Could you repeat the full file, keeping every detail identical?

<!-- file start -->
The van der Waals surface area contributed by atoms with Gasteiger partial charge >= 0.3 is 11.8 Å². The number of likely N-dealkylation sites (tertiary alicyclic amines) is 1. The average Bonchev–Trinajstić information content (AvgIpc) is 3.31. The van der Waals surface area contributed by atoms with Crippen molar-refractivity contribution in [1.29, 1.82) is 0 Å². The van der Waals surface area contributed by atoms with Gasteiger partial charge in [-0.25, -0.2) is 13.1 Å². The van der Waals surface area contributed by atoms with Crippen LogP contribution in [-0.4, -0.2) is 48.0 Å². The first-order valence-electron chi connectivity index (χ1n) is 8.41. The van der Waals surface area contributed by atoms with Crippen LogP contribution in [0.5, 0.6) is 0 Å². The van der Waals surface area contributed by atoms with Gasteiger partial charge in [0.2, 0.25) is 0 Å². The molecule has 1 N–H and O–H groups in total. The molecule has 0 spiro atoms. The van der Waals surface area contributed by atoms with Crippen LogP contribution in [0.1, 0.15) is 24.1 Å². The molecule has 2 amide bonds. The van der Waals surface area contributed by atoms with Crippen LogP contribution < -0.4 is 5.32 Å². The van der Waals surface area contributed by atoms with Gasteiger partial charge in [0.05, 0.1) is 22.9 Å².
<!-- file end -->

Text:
The van der Waals surface area contributed by atoms with Gasteiger partial charge >= 0.3 is 11.8 Å². The number of likely N-dealkylation sites (tertiary alicyclic amines) is 1. The average Bonchev–Trinajstić information content (AvgIpc) is 3.31. The van der Waals surface area contributed by atoms with Crippen molar-refractivity contribution in [1.29, 1.82) is 0 Å². The van der Waals surface area contributed by atoms with Gasteiger partial charge in [-0.25, -0.2) is 13.1 Å². The van der Waals surface area contributed by atoms with Crippen LogP contribution in [-0.4, -0.2) is 48.0 Å². The first-order valence-electron chi connectivity index (χ1n) is 8.41. The van der Waals surface area contributed by atoms with Crippen LogP contribution in [0.5, 0.6) is 0 Å². The van der Waals surface area contributed by atoms with Gasteiger partial charge in [0.2, 0.25) is 0 Å². The molecule has 1 N–H and O–H groups in total. The molecule has 0 spiro atoms. The van der Waals surface area contributed by atoms with Crippen LogP contribution in [0.1, 0.15) is 24.1 Å². The molecule has 2 amide bonds. The van der Waals surface area contributed by atoms with Crippen LogP contribution < -0.4 is 5.32 Å². The van der Waals surface area contributed by atoms with Gasteiger partial charge in [0.05, 0.1) is 22.9 Å².